Why the ‘Endangered’ Label Doesn’t Apply to White Sage

white sage smudge stick next to wooden wand and gemstone

There has been a lot of talk lately on the web about white sage and palo santo.

These herbs were used by the Indigenous tribes of North and South America for purification purposes, such as cleansing the atmosphere or dispelling spirits, but it was also popular due to it’s bright and musky aroma.

Nowadays it is very common to find white sage smudge sticks sold in various shops.

Many people online have been arguing with each-other about whether or not white sage is endangered or not.

The truth is that white sage is not endangered. Salvia Apiana (white sage) is not listened as threatened, nor endangered by state or federal governments.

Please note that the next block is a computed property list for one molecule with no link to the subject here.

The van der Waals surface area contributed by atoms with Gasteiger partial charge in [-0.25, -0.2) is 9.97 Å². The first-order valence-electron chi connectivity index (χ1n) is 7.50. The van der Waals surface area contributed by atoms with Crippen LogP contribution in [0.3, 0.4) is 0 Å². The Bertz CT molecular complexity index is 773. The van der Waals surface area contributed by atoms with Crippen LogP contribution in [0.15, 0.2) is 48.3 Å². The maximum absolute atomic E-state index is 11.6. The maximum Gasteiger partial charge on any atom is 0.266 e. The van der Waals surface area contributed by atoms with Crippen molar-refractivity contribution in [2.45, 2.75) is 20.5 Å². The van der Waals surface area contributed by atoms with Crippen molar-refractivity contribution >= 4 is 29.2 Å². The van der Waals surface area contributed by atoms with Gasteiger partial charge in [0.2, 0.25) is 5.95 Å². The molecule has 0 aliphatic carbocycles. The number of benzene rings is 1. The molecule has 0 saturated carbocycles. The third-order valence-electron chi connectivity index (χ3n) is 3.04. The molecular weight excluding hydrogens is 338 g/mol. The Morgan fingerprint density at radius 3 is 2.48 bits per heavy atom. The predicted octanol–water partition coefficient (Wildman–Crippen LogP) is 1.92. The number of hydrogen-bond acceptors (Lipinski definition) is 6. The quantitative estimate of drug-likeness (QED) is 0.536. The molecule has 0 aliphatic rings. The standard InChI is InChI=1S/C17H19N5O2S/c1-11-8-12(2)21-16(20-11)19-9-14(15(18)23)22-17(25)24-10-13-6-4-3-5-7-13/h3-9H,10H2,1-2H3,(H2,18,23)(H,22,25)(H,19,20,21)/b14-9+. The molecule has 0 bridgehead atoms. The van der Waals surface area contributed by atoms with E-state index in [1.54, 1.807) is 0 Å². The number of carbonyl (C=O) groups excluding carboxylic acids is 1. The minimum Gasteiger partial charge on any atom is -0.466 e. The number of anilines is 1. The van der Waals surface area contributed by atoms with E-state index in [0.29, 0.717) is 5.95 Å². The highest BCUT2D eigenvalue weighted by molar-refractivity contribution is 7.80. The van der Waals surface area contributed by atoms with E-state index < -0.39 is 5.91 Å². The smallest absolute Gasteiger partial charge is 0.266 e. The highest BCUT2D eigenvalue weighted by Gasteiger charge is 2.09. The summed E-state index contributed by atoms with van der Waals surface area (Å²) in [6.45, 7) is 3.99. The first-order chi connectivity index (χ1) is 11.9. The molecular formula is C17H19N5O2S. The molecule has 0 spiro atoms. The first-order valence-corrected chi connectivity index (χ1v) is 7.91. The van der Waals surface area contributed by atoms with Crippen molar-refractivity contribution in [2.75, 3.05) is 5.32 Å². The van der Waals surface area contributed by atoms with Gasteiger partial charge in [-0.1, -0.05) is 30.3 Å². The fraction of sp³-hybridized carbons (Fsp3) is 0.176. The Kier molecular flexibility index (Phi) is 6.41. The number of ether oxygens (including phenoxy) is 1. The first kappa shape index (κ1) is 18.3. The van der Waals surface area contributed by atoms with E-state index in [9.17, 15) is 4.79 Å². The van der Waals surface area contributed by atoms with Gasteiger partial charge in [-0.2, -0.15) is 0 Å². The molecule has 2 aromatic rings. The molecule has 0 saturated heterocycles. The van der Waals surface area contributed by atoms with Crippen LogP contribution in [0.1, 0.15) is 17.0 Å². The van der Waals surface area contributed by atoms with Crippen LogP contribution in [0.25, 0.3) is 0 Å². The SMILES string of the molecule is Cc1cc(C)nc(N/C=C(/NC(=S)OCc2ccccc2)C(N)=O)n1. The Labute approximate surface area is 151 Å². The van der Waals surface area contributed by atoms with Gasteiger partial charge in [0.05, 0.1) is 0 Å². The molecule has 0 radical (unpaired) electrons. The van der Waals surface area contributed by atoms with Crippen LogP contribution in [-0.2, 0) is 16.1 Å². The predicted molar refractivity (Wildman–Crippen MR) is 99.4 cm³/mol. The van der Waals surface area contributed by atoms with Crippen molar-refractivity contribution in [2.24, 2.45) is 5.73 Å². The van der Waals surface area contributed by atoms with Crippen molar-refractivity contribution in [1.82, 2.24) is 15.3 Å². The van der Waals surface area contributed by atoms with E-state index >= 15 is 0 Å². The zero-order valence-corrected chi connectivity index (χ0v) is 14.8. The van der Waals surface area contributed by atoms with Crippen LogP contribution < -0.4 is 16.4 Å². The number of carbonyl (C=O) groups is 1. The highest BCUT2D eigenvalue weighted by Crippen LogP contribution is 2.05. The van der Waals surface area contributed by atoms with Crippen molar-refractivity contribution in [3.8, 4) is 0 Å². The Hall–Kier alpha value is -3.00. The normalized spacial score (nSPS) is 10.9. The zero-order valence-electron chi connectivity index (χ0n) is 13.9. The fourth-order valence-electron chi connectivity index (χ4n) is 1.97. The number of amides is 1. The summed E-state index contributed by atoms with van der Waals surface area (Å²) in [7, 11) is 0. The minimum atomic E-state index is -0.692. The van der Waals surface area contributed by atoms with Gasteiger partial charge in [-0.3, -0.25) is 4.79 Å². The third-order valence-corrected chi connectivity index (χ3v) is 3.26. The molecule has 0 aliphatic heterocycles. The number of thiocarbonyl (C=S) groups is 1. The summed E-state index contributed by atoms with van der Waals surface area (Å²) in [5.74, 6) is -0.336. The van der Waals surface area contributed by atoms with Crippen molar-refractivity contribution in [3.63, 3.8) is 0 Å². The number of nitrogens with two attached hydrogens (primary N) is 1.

White sage is also not listed under the California Desert Native Plants Act.

I assume the reason why these discussions have been brought up is because is because there are indeed some areas where the wild populations of white sage are becoming threatened. Dishonest people sometimes go to where the white sage grows, and harvest all that they can, for resale. This is not ethical, nor sustainable.

However, a lot of white sage also comes from sustainable farms, where it is grown in private, and not taken from nature.

So, although white sage is not endangered, it is still important to make sure that your white sage comes from an ethical supplier. This will help ensure the survival of wild white sage.

It’s also worth noting that the most common type of palo santo (Bursera Graveolens) which is sold on the market is not endangered either.

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